Electric vehicles (EVs) will play a central role in future energy-efficient and sustainable transportation systems. Predicting the energy use for EVs is a complex issue because the onboard vehicle systems are trying to balance the provision of power to the wheels as well as manage the state of charge (SOC) of the battery pack. Traditional modeling methodologies for estimating real-world EV energy consumption either depend on numerical analysis of laboratory or on-road vehicle test data or the use of full-system EV simulation tools. Unfortunately, full-system simulation tools suffer from scaling problems in the context of large transportation network, necessitating the development of approaches that supports large transportation network projections of modal EV operations and applicable energy use rates.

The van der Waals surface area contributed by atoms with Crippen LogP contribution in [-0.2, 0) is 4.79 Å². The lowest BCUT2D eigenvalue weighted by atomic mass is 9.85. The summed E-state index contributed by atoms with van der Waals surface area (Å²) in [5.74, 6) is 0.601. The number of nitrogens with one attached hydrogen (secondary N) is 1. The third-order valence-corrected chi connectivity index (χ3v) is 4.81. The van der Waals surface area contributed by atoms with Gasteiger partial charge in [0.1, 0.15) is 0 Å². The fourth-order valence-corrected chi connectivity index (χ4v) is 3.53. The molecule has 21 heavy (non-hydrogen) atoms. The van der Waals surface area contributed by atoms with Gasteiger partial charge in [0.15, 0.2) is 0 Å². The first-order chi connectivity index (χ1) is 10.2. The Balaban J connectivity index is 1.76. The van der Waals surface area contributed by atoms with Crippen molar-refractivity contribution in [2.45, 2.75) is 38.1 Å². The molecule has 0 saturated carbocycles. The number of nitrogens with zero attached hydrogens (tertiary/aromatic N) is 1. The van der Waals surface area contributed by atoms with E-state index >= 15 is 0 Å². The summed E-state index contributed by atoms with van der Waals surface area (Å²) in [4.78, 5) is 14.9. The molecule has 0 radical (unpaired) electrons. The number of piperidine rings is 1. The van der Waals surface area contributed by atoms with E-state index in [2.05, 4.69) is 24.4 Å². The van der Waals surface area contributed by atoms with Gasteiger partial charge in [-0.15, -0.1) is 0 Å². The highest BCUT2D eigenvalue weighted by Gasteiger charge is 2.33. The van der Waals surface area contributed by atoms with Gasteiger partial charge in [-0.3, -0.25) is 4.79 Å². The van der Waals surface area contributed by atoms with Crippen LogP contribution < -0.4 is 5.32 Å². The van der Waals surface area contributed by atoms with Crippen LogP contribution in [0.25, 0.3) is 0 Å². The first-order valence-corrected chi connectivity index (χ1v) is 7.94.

This study introduces an activity-based, bottom-up modeling approach to estimate EV energy consumption under the expected range of on-road operating conditions. The proposed system integrates outputs from a full EV simulation model called Autonomie. Three analytical efforts were undertaken to develop the activity-based approach for EV fleets using Autonomie simulation outputs. First, a sample of EV technologies was configured in Autonomie, and various operating conditions were simulated in Autonomie to generate a library for on-road operations by technology. Second, a grey box model design, referred to a Bayesian Network method in this study, was used to develop energy consumption models for the variety of EV technologies. This approach combines vehicle performance knowledge and data-driven energy inferences with on-road vehicle operation as inputs. Finally, the proposed EV energy models were verified using a separate testing dataset developed from Autonomie simulation results of another set of driving profiles. In addition, the real-world observed operation and energy use data were collected from select EV models using on-board diagnostic (OBD) devices to verify the energy prediction from the proposed model. The verification results suggested that the proposed model can predict energy use patterns under most driving conditions. The proposed approach was applied at aggregated-level, to a regional-level network, and at individual-level, to households and persons traveling within a region. The scalability of the proposed energy model framework was demonstrated in an Atlanta, GA case study. The results demonstrated that if 6.2% of urban VMT and 4.9% of rural VMT are driven by EVs, the network-level fuel savings are around 4.0% for a normal travel day in 2024. The energy model was also applied to daily trips predicted by the regional travel demand model. The results suggest the actual benefits of EV adoption depends on household travel patterns across deployment scenarios, as well as charger availability, electricity and fuel cost, and ambient environment conditions.